Yaaaaaay, the really truly beautiful ending! One of the greatest moments in English writing to describe humanism and love and all good things. If you have read the whole book, I recommend skipping to this discussion, and then going back to the other two, because really the ending dominates all.
Kim has graduated from school and is given 6 months to wander with his Llama before officially taking assignments as a spy. But in their wanderings Kim runs across his Bengali spy friend who asks them to follow him into the mountains as he attempts to contact some Russian spies, just as backup for emergencies. Kim and the Llama go to the mountains and run across the Russians who disrespect and hit the Llama. Kim attacks them and their servants all abandon them in horror. Kim convinces the servants to let him take all the papers and secret documents from the luggage. He takes the ill Llama back to the plains to stay with his elderly patron, carrying the documents with him. By the time they arrive at the home of the elderly woman, both are terribly ill. She cures Kim and he thanks her as a mother, he gives the documents to the Bengali and is relieved of that burden, and then finds the Llama. Who declares he has found the water that cleans all sins and achieved nirvana. But he returned from nirvana because he remembered Kim and wished to give him that same gift. And that is the end of the book.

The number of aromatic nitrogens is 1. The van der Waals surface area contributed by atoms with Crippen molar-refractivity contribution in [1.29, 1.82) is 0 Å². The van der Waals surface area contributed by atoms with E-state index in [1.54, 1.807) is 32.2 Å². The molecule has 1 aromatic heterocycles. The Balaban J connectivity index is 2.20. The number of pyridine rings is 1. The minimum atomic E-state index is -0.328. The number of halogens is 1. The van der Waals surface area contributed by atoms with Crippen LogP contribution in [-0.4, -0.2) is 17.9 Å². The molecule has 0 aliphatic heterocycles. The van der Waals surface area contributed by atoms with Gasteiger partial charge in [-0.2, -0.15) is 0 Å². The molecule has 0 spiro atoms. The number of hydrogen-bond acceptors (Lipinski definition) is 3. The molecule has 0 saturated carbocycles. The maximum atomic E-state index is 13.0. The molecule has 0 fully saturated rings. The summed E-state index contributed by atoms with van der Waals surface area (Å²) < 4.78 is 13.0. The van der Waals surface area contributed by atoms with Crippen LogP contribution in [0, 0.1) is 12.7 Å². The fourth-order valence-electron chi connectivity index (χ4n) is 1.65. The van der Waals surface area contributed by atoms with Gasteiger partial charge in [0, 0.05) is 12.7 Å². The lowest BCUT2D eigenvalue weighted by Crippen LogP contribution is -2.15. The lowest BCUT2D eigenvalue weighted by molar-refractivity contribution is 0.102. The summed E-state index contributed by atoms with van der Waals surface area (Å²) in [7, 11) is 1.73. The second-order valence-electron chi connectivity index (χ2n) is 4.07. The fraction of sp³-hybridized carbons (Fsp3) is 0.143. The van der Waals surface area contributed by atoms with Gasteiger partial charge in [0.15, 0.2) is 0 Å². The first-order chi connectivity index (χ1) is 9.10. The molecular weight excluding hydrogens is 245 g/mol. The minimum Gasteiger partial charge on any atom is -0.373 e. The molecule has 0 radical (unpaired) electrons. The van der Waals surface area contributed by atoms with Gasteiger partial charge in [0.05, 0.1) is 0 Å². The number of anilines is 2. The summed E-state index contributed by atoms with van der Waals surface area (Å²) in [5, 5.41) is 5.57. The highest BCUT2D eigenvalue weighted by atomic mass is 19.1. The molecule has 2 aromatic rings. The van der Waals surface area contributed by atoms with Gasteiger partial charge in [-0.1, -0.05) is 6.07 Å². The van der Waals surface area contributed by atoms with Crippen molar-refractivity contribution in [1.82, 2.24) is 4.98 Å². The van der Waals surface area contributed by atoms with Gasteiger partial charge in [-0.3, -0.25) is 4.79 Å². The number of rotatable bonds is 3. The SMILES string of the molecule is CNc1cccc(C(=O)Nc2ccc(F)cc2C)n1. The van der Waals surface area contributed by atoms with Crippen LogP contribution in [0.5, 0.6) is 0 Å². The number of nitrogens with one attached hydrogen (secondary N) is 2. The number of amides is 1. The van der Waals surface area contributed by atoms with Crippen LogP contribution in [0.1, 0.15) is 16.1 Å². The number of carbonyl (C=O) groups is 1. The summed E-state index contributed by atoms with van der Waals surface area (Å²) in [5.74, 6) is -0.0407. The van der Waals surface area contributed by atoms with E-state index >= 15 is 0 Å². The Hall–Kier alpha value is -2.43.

Let’s start with the end! What it reminds me of most of all is that wonderful moment of turning in the middle of Jane Eyre. Jane has the possibility of “living in sin” with the man she loves. She goes through in her mind how no one loves her, society would not care, family would not care, why won’t she do it? And then she realizes that SHE loves herself!!! She has value within herself and will follow her own mind and her own morals because she is a person and that is her right. It’s a fabulous moment of equality, Jane Eyre has value simply because she is a person, because she has value to herself. It rejects class, money, gender, all the things that would make her worthless and accepts human life as the only requirement, and a person’s own decisions as paramount.
This ending isn’t like that at all in the deeper meaning, but where it is the same is that it doesn’t matter if we agree with what the character believes, it’s more important to see how they act on those beliefs. Every person reads Jane Eyre and thinks Jane should have just run off with Rochester, because really why not? But Jane isn’t the reader, and in her mind this is what she believed and we are proud of her for being brave enough to stand by her beliefs. In Kim, no one reading it believes that the magic river of purity created by The Buddha really was in the backyard of their patroness this whole time. But what matters is that the Llama believed that, and he turned his back on perfection for the sake of love.